DevOps is unique for each organization but the 3 key areas that are common to almost all DevOps methods are asset management, CI/CD and monitoring. Below you will find a 3 Point Health Checklist for DevOps practices complied from our years in working in multiple industries/sectors including healthcare, finance, and more!
So you’ve got the Atlassian Suite up and running. Jira, Confluence, and maybe some other products too, like Bitbucket and Bamboo. Life is great!
Or is it?
Unfortunately, we often hear from customers that their Agile Lifecycle Management (ALM) suite hasn’t turned out to be the utopia they expected when they first installed it. This isn’t a problem limited solely to Atlassian products, of course - others, such as Version One and Rally can also prove troublesome to organizations. But today, we’ll talk about some of the problems commonly found with the Atlassian suite of products, and how we address them.
It’s not all about the team.
For Agile to work in a large program or a large organization, the cross-team issues are even more important than how well teams function individually. This is a common phenomenon in the world: that relationships between things are even more important than the things.
Teams are not constrained by how much they can learn. They are constrained by how much they are allowed to try, as well as by how much they don’t know what they don’t know.
When Agile adoption struggles in a large organization, it is almost always because managers are in the way—that is, teams are blocked by rules or upper level decisions—as well as because teams don’t know that there are better ways than what they are accustomed to doing. Those are the two predominant kinds of constraint on performance that one tends to see.
Rules exist for a reason: to manage risk. It is therefore unreasonable to expect that managers will just say “Do whatever you think is best”. To say that would be to abdicate their responsibility to manage risk for the organization. Doing that would also lead to chaos: each team would invent its own methods, and so the organization would cease to be one: it would devolve into a collection of tiny tribes.
There is a trend today that I find troubling: non-technical release train engineers, Agile coaches, or others in Agile leadership roles who are non-technical, leading the way for Agile ceremony planning without including technical thought leaders who know the technical side of Agile (which today is CI/CD).
Technical practices are the backbone of Agile. It is the technical practices that make Agile possible. If you don’t center discussions around technical enabling practices, you are wasting your time.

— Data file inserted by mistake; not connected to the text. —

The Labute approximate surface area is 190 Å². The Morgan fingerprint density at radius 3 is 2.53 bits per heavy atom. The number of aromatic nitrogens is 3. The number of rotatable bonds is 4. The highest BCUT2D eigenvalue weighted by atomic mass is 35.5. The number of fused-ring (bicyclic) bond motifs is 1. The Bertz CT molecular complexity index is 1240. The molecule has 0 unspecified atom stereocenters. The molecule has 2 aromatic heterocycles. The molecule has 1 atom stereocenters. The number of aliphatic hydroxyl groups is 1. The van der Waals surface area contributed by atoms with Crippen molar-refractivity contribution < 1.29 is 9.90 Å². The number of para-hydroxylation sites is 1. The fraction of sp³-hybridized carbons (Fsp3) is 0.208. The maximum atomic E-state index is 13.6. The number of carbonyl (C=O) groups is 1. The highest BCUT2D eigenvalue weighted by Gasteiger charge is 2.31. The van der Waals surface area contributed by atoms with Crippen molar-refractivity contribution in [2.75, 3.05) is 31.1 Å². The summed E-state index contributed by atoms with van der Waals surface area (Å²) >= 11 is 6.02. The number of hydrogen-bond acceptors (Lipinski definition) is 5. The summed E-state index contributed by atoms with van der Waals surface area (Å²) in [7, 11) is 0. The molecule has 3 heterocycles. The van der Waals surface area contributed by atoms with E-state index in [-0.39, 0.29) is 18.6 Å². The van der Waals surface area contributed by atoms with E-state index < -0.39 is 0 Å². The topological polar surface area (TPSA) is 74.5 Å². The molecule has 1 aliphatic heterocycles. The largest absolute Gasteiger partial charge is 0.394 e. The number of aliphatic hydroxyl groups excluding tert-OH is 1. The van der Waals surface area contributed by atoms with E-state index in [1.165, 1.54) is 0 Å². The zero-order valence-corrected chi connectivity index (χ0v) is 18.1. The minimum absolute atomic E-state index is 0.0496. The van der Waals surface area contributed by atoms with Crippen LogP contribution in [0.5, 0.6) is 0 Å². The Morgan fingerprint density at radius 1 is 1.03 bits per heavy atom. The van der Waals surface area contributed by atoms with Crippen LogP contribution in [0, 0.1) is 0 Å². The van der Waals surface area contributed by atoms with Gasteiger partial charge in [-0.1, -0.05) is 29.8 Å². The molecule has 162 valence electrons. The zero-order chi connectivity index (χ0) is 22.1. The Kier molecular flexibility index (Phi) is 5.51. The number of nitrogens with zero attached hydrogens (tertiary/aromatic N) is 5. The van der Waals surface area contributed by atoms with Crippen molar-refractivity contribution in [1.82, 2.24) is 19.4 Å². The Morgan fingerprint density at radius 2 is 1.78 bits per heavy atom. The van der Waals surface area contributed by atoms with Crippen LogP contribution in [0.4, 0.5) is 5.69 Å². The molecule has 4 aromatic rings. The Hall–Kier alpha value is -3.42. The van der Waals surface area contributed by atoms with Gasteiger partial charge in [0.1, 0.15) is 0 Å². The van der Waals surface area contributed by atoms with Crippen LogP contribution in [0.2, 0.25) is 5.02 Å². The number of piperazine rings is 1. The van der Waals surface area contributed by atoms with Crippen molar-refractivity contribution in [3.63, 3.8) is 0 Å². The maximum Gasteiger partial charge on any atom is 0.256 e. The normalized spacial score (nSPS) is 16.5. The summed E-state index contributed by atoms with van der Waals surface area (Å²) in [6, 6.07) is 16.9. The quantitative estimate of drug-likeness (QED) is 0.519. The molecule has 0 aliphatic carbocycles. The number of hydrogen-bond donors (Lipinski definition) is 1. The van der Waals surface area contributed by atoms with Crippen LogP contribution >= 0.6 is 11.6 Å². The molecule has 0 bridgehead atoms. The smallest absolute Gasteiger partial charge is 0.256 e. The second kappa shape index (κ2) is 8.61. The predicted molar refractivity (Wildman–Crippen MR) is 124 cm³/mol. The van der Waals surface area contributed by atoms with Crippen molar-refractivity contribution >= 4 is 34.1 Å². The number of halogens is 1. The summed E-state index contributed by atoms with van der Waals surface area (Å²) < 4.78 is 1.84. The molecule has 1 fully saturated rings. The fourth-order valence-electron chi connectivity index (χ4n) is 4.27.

Don’t get me wrong: there are non-technical things about Agile. Things like a Lean Portfolio, retrospective, and backlog grooming. But if you want to improve those processes, you have to include a discussion of the technical enablers that make improvement possible.
In the third and final episode of our Agile Coaching Intensive series - Ken Fritz (Director of Software Delivery) overviews the agile coaching roadmap and key agile mindset shifts that come along with agile coaching. Watch this episode to unpack the career path and impact of an agile coach.
In the second episode of our Agile Coaching Intensive series - Ken Fritz (Director of Software Delivery) overviews the who, what, when, where and why of an Agile Team Facilitator. Watch this episode to unpack the evolution of an agile team facilitator in career path of agile coaching.
In the first episode of our Agile Coaching Intensive series - Ken Fritz (Director of Software Delivery) overviews the four main pathways of an agile coach's career and how the agile coach interacts with the rest of the organization.
In order for an organization to be successful with Continuous Business Value Delivery® the organization has to set a new destination and has to create a “new” route to reach this destination. This means, we have to REVERSE ENGINEER the entire delivery process to maximize value creation at a rapid pace.
The three key areas that need to be lean and automated, the foundations of a Release Oriented organization are 3 major process areas:
There are many considerations on how to make the move from Project Orientation to Release Orientation. Probably more than any other, the key is a belief in moving your organization’s mindset to the new of way of thinking and recognizing that the value of the old project container has vanished in an agile delivery model.